In an earlier post, I covered the potential of pulse survey data to unlock the secrets of employee motivation and retention. Google, Amazon, and Adidas, among others, have already reported making strides in this direction.
When it comes to creating employee engagement, 87% of organizations cited it as being one of their top priorities. An estimated 66% of companies survey their people regularly. Yet, in their 2017 global study, Gallup finds that only 15% of employees are engaged at work.
You may have already noticed it, subtle changes in your office space allowing you to concentrate more. Your boss being that little bit more concerned about your professional growth. Maybe it's also gotten just that bit easier to get your application for time off approved 2017 has seen people analytics arrive "with a vengeance": this year, 69% of companies studied have been actively taking steps to improve the way they look at people data, compared to only 10-15% before.
If managers are able to effectively analyze and predict staff needs accurately, making the office environment more productive, improving career development, and implementing human resource processes should become much easier.
The increasing adoption of human resources (HR) software has helped streamline the data analytics process and expedite “social connections” by providing management with the speed to act on these real-time and actionable insights.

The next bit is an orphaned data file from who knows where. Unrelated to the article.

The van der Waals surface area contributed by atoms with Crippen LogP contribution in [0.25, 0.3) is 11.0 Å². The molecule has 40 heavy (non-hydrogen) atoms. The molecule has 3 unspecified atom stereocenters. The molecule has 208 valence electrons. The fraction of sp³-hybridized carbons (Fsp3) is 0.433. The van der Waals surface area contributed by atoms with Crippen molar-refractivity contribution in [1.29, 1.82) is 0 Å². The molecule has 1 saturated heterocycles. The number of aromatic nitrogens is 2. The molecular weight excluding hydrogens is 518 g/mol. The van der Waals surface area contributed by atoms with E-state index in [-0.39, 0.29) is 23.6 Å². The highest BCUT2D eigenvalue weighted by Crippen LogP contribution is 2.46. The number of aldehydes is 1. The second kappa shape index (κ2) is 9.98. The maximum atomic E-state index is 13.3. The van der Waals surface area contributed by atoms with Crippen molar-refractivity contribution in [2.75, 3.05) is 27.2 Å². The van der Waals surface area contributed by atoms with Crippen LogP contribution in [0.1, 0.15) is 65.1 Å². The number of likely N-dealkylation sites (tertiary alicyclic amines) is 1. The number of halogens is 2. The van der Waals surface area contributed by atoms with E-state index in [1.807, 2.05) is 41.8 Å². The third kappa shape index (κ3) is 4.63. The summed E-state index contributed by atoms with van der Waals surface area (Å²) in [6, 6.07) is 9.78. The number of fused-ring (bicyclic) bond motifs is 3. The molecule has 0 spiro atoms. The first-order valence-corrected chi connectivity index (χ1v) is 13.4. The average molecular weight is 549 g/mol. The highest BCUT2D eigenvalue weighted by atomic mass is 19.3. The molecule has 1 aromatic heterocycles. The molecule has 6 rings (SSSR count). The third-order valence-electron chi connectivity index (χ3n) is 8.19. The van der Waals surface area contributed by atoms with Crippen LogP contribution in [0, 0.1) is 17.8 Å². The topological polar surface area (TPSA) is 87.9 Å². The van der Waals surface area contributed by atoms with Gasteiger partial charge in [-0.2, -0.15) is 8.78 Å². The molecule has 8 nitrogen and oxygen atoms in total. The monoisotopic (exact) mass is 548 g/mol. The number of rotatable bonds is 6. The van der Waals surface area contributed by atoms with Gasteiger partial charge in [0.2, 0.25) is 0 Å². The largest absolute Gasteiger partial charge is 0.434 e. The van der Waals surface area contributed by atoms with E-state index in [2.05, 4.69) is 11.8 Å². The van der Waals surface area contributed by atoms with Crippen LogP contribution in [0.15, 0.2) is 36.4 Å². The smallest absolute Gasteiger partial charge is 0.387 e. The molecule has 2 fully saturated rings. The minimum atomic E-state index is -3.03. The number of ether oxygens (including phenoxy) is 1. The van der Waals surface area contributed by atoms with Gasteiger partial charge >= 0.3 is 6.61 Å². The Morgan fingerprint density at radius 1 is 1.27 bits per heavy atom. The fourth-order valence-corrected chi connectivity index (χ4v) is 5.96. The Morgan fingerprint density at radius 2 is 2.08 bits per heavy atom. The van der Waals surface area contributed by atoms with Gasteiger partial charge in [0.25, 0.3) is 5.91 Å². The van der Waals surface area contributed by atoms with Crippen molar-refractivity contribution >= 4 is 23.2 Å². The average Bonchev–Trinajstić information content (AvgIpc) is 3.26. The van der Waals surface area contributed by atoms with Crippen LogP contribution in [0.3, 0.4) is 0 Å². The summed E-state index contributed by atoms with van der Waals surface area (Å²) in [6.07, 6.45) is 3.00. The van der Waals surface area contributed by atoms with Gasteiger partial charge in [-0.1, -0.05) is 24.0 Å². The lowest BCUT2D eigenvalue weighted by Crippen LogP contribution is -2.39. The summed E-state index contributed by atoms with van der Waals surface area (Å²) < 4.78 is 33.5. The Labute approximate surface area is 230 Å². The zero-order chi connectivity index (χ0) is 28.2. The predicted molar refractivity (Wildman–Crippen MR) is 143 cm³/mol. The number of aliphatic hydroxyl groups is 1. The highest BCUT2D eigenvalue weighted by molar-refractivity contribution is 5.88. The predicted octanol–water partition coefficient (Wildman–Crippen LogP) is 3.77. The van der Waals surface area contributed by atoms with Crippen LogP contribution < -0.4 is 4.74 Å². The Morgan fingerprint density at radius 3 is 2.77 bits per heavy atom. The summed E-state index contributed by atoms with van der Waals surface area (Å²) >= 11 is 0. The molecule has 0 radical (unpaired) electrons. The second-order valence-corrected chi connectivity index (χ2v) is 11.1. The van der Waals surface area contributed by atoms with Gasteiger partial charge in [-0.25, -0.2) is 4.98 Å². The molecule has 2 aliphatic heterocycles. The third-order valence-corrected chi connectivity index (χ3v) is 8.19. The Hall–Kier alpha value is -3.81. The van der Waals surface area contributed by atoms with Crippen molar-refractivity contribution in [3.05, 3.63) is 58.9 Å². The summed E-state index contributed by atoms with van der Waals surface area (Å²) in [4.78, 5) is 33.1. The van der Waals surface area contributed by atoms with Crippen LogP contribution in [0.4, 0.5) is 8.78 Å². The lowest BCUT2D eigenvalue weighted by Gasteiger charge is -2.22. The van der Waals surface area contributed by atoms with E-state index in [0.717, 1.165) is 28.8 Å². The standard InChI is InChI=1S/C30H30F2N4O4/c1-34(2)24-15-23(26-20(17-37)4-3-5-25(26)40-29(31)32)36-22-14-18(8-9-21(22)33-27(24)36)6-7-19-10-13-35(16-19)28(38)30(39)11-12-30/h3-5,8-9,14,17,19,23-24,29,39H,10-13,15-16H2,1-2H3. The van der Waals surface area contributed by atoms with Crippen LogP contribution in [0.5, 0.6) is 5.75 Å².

With this as a strong foundation for progress, 2018 promises to have some radical changes to the HR landscape.
If you dread changing your HR software, you are not irrational. Implementing a new system in human resources often runs the risk of budget deficits and delays, as shown in this Bersin by Deloitte's research. A software vendor could promise you the moon (e.g., saving time, reducing cost and increasing productivity), yet many new technologies failed to meet business requirements.
You might find it difficult to believe, but the annual employee survey is almost a hundred years old! In the 1920s, big industrial companies began the practice of asking employees, once a year, about their job satisfaction to search for ways to improve productivity. One time a year was how frequent employee surveys were sent.
For many companies, it’s that time of the year again.
Last updated: 14 December 2016